The Southern Ocean (SO), due to its deep penetrating jets and eddies, is well-suited for studies that combine surface and sub-surface data. This thesis explores the use of Argo profiles and sea surface height (SSH) altimeter data from a statistical point of view. A linear regression analysis of SSH and hydrographic data reveals that the altimeter can explain, on average, about 35% of the variance contained in the hydrographic fields and more than 95% if estimated locally. Correlation maxima are found at mid-depth, where dynamics are dominated by geostrophy. Near the surface, diabatic processes are significant, and the variance explained by the altimeter is lower. Since SSH variability is associated with eddies, the regression of SSH with temperature (T) and salinity (S) shows the relative importance of S vs T in controlling density anomalies. The AAIW salinity minimum separates two distinct regions; above the minimum density changes are dominated by T, while below the minimum S dominates over T. The regression analysis provides a method to remove eddy variability, effectively reducing the variance of the hydrographic fields.
We use satellite altimetry and output from an assimilating numerical model to show that the SO has two distinct eddy motion regimes. North and south of the Antarctic Circumpolar Current (ACC), eddies propagate westward with a mean meridional drift directed poleward for cyclonic eddies (CEs) and equatorward for anticyclonic eddies (AEs). Eddies formed within the boundaries of the ACC have an effective eastward propagation with respect to the mean deep ACC flow, and the mean meridional drift is reversed, with warm-core AEs propagating poleward and cold-core CEs propagating equatorward. This circulation pattern drives downgradient eddy heat transport, which could potentially transport a significant fraction (24 to 60 × 10^13 W) of the net poleward ACC eddy heat flux.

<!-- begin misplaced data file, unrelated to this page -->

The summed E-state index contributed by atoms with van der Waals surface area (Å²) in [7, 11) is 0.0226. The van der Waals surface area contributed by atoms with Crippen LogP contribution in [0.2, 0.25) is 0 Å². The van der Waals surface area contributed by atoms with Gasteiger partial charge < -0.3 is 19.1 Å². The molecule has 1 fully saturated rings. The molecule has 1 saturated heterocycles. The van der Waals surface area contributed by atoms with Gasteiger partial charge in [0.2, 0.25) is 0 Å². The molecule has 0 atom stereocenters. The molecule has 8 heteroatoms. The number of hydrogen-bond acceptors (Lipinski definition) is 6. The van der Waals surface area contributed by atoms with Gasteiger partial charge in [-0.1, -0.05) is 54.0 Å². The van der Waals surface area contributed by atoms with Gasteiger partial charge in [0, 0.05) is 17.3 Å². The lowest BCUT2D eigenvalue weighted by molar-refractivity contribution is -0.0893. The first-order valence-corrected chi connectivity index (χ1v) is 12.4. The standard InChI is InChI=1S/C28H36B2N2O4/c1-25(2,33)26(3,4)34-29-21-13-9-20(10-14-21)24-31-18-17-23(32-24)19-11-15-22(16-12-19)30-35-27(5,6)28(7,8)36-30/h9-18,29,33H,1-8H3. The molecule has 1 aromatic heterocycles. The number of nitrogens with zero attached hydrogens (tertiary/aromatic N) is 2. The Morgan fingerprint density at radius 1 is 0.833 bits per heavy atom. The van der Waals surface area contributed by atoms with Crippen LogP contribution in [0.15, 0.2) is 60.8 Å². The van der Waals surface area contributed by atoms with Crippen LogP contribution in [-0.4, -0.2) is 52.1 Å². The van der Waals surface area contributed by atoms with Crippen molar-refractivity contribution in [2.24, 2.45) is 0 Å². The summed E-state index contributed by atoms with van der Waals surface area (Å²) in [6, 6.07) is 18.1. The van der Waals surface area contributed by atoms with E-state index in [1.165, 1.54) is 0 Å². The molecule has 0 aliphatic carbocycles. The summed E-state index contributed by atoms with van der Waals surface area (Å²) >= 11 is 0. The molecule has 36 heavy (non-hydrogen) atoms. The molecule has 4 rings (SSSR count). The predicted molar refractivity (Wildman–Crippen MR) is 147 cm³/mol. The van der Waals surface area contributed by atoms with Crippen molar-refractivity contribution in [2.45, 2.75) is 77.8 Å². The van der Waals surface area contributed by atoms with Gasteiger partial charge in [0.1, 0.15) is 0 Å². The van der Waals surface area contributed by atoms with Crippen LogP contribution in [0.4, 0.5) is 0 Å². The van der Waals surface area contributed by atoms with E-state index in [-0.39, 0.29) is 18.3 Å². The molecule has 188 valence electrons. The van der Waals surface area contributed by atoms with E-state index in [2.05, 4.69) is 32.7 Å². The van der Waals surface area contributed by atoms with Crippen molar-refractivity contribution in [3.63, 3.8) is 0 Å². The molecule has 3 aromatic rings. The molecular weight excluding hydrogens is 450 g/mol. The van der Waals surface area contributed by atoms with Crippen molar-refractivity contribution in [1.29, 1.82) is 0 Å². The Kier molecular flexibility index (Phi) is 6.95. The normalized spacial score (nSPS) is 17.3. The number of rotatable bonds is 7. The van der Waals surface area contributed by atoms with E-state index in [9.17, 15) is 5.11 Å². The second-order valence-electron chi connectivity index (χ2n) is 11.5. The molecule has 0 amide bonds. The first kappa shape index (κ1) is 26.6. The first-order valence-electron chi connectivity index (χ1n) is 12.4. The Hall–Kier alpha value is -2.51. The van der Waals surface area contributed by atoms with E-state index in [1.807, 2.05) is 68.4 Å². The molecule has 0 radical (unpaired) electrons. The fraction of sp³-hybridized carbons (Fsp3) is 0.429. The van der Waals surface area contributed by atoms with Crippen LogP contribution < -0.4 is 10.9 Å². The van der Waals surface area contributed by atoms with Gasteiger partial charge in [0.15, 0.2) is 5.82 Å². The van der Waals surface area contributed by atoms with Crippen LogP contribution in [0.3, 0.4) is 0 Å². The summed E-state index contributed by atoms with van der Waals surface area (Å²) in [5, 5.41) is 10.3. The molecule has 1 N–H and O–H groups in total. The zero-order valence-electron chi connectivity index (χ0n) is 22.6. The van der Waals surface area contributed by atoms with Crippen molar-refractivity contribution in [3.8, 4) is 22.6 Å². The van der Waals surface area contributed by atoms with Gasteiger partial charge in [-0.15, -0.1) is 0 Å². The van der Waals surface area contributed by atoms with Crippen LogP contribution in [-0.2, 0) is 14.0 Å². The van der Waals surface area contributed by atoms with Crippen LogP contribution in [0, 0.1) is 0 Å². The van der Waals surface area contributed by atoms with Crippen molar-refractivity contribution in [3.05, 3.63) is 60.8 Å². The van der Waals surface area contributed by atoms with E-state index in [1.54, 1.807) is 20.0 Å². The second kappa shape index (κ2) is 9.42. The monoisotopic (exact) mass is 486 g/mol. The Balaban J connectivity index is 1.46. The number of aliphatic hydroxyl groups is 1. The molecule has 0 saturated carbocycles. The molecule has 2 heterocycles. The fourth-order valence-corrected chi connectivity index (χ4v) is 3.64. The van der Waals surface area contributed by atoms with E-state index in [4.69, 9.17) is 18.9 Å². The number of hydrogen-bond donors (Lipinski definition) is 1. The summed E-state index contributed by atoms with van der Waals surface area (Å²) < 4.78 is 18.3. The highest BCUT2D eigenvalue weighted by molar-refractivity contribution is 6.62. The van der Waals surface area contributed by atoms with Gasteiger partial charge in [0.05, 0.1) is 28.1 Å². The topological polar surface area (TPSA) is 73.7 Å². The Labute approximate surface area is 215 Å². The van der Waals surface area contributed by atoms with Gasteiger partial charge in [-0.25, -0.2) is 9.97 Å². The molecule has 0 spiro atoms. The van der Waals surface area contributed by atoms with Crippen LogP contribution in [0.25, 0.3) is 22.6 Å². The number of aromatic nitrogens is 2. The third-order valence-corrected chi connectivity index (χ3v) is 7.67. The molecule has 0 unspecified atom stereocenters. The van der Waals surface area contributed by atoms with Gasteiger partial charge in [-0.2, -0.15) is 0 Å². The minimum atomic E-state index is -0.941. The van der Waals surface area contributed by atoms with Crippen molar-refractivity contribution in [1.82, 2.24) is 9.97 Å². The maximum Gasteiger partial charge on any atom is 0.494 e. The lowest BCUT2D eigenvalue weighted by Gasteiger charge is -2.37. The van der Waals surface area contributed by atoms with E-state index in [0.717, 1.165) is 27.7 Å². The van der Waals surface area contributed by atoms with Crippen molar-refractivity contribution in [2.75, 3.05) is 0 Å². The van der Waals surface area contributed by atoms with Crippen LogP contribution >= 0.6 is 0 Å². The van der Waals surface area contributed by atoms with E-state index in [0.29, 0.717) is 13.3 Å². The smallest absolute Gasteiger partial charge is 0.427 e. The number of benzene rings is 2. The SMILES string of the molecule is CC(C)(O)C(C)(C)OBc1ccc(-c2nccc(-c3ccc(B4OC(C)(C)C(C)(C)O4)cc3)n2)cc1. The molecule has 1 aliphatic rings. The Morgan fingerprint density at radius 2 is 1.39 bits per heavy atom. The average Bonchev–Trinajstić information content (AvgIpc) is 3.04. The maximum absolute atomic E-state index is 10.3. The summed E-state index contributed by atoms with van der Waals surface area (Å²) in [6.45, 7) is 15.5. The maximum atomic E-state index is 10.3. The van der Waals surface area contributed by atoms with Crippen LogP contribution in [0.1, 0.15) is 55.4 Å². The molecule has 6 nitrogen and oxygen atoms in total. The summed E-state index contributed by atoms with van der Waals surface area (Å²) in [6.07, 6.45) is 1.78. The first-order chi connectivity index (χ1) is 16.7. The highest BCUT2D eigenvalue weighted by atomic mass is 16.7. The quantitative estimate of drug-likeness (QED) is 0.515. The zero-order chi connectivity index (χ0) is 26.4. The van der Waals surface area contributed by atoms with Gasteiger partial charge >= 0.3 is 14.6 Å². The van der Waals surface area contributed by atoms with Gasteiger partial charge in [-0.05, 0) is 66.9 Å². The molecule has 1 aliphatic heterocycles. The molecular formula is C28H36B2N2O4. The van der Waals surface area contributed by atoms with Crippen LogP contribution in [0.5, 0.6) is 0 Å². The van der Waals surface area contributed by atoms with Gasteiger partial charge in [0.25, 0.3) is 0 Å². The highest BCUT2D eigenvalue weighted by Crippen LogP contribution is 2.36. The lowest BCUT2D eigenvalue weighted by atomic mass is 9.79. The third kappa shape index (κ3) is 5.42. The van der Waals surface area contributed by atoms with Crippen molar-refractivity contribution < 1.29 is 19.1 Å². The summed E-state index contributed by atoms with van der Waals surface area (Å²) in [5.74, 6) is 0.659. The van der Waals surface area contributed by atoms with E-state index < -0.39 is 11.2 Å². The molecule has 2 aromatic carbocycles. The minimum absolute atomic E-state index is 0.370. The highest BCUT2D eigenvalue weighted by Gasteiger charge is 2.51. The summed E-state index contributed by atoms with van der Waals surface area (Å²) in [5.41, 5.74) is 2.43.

We show that the generation of relatively large amplitude eddies is not a ubiquitous feature of the SO but rather a phenomenon that is constrained to five isolated, well-defined “hotspots”. These hotspots are located downstream of major topographic features, with their boundaries closely following f/H contours. Eddies generated in these locations show no evidence of a bias in polarity and decay within the boundaries of the generation area. Eddies tend to disperse along f/H contours rather than following lines of latitude. We found enhanced values of both buoyancy (BP) and shear production (SP) inside the hotspots, with BP one order of magnitude larger than SP. This is consistent with baroclinic instability being the main mechanism of eddy generation. The mean potential density field estimated from Argo floats shows that inside the hotspots, isopycnal slopes are steep, indicating availability of potential energy. The hotspots identified in this thesis overlap with previously identified regions of standing meanders. We provide evidence that hotspot locations can be explained by the combined effect of topography, standing meanders that enhance baroclinic instability, and availability of potential energy to generate eddies via baroclinic instabilities.